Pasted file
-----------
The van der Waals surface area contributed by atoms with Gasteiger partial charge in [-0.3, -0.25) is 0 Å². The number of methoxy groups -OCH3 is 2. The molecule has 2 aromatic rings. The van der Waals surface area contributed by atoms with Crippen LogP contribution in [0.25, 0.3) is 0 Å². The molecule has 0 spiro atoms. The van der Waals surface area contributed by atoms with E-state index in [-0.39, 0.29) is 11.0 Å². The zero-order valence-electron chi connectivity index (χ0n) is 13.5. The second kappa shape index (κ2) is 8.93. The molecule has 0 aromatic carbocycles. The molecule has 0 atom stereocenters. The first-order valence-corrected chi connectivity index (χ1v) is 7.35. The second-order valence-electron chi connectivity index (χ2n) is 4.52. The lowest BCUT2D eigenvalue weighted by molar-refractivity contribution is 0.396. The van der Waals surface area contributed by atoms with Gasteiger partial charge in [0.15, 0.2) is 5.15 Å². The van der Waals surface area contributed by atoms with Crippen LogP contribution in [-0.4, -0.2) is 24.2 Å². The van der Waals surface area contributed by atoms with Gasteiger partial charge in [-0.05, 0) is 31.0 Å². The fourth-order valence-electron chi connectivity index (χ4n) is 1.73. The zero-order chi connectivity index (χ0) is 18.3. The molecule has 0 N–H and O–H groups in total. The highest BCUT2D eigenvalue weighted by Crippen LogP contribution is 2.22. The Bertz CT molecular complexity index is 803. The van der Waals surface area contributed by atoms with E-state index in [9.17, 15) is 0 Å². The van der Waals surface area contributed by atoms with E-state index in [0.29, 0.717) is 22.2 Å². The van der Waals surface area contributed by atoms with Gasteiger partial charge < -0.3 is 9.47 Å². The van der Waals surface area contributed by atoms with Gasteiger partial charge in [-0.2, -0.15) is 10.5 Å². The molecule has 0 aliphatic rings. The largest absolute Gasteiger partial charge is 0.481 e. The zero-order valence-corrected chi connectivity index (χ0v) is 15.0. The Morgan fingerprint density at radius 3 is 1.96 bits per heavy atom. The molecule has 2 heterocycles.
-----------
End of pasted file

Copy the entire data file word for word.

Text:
The van der Waals surface area contributed by atoms with Gasteiger partial charge in [-0.3, -0.25) is 0 Å². The number of methoxy groups -OCH3 is 2. The molecule has 2 aromatic rings. The van der Waals surface area contributed by atoms with Crippen LogP contribution in [0.25, 0.3) is 0 Å². The molecule has 0 spiro atoms. The van der Waals surface area contributed by atoms with E-state index in [-0.39, 0.29) is 11.0 Å². The zero-order valence-electron chi connectivity index (χ0n) is 13.5. The second kappa shape index (κ2) is 8.93. The molecule has 0 aromatic carbocycles. The molecule has 0 atom stereocenters. The first-order valence-corrected chi connectivity index (χ1v) is 7.35. The second-order valence-electron chi connectivity index (χ2n) is 4.52. The lowest BCUT2D eigenvalue weighted by molar-refractivity contribution is 0.396. The van der Waals surface area contributed by atoms with Gasteiger partial charge in [0.15, 0.2) is 5.15 Å². The van der Waals surface area contributed by atoms with Crippen LogP contribution in [-0.4, -0.2) is 24.2 Å². The van der Waals surface area contributed by atoms with Gasteiger partial charge in [-0.05, 0) is 31.0 Å². The fourth-order valence-electron chi connectivity index (χ4n) is 1.73. The zero-order chi connectivity index (χ0) is 18.3. The molecule has 0 N–H and O–H groups in total. The highest BCUT2D eigenvalue weighted by Crippen LogP contribution is 2.22. The Bertz CT molecular complexity index is 803. The van der Waals surface area contributed by atoms with E-state index in [9.17, 15) is 0 Å². The van der Waals surface area contributed by atoms with E-state index in [0.29, 0.717) is 22.2 Å². The van der Waals surface area contributed by atoms with Gasteiger partial charge < -0.3 is 9.47 Å². The van der Waals surface area contributed by atoms with Gasteiger partial charge in [-0.2, -0.15) is 10.5 Å². The molecule has 0 aliphatic rings. The largest absolute Gasteiger partial charge is 0.481 e. The zero-order valence-corrected chi connectivity index (χ0v) is 15.0. The Morgan fingerprint density at radius 3 is 1.96 bits per heavy atom. The molecule has 2 heterocycles.